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Government departments commit to open standards principles

01 Nov 2012
The Cabinet Office in London

All government departments have signed up to the implementation of open standards, a move that will drive down costs of public-sector IT procurements and has the potential to shake up some of the largest government relationships with suppliers.

Departments are now required to ensure all new IT contracts with suppliers abide by open standards principles, allowing software interoperability and data and document format interoperability.

Open standards in hardware and telecoms will not be mandated by this new policy, though.

According to the government, the Cabinet Office central spend and control process will ensure departments adhere to the policy when procuring IT. However, departments will be able to apply for an exemption to the policy on a case-by-case basis.

"Having open information and software that can be used across government departments will result in lower licensing costs in government IT, and reduce the cost of lock-in to suppliers and products," said Cabinet Office minister Francis Maude.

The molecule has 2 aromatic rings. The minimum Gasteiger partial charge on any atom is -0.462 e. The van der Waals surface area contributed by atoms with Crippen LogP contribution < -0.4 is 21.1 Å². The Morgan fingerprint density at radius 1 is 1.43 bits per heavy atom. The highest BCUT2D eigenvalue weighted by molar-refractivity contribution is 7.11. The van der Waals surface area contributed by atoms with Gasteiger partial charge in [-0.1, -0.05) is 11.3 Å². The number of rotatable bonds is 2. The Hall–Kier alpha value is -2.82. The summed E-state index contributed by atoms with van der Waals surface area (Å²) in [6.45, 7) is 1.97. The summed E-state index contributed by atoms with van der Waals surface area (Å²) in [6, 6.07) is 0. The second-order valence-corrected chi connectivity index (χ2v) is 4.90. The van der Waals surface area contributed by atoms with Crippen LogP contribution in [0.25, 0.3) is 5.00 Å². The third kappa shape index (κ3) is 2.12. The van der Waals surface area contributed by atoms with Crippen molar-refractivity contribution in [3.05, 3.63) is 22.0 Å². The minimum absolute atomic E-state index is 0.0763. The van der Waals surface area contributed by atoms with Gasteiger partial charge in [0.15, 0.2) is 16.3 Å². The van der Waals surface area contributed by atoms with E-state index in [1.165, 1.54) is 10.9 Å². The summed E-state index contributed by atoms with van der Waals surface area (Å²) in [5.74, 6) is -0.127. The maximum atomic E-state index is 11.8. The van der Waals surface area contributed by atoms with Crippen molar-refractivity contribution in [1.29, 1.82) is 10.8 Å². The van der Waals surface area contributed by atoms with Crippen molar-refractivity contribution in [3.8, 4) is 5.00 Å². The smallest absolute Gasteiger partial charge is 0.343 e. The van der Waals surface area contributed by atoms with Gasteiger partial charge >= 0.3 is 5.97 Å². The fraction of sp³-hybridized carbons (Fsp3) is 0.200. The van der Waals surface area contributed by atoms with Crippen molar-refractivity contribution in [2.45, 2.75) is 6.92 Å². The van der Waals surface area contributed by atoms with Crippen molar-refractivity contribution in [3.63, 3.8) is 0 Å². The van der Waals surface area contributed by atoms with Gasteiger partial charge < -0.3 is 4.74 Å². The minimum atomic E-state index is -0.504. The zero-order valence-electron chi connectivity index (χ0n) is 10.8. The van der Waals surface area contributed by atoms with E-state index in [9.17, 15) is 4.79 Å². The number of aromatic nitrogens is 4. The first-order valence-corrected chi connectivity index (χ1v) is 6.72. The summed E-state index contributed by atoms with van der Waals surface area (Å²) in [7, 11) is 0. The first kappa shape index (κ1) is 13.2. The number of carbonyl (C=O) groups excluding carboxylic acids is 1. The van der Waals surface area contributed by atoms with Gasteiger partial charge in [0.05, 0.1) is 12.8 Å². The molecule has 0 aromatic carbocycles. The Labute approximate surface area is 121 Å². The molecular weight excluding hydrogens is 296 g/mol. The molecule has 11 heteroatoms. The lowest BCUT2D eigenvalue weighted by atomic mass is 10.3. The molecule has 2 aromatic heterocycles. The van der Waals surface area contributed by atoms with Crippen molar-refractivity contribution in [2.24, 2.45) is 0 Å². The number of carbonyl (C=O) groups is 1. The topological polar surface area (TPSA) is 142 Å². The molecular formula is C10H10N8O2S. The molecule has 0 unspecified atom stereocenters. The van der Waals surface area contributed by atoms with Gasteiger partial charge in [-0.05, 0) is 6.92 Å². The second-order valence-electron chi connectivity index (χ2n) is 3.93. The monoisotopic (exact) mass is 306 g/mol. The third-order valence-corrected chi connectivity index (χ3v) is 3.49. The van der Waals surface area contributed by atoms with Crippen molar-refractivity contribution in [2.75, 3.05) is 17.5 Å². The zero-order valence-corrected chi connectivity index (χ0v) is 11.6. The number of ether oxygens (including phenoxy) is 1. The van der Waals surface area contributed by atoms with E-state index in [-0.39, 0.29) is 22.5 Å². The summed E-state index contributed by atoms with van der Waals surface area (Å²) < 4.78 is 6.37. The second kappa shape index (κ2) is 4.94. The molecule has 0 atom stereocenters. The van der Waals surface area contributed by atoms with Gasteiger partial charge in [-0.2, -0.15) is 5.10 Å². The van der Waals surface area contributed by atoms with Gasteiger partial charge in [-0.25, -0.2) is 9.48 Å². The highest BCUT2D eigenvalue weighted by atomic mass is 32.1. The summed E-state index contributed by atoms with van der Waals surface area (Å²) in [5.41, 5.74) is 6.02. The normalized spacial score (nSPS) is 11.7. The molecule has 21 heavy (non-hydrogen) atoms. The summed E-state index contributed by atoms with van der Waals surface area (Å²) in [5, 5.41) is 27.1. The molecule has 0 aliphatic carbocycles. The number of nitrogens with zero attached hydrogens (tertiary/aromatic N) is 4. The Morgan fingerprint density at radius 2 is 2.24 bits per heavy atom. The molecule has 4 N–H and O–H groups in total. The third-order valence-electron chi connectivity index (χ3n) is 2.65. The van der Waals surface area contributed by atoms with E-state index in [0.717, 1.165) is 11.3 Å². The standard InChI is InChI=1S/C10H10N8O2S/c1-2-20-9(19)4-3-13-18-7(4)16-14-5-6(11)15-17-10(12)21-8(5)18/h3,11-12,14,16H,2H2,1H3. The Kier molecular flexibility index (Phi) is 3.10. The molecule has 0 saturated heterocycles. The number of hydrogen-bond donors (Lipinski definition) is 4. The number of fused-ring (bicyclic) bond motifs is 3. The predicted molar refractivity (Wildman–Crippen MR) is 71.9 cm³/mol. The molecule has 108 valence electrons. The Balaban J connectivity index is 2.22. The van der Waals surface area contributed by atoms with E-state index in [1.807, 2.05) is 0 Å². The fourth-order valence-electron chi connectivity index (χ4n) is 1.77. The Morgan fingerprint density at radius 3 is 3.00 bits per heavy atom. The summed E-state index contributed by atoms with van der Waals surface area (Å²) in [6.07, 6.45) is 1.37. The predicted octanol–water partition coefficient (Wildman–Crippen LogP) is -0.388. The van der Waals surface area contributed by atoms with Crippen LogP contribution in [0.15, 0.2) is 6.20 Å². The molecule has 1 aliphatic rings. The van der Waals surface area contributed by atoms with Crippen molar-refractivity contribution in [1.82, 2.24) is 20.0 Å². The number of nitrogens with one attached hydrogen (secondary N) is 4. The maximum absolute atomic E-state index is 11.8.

"It is only right that we are encouraging competition and creating a level playing field for all companies to ensure we are getting the best price for the taxpayer."

The government proposed an open standards policy to make IT solutions fully interoperable, allowing for IT reuse, sharing and scalability across departments.

The government has opted to go with the most meaningful definition of open standards, so suppliers that do business with departments will have to embrace standards that are royalty-free, rather than just Fair, Reasonable and Non-Discriminatory (FRAND).

This will mean all IT product parts will have to be open so other vendors and services can innovate and compete to provide value-added functionality. The proposed policy will do away with the bundled-approach the government has taken to IT procurement, and allow it to be focused on components.

This will help the government avoid lengthy vendor lock-ins, and allow departments to transfer services or suppliers without excessive transition costs, loss of data or functionality. There is also the possibility that this policy will improve data sharing across government.

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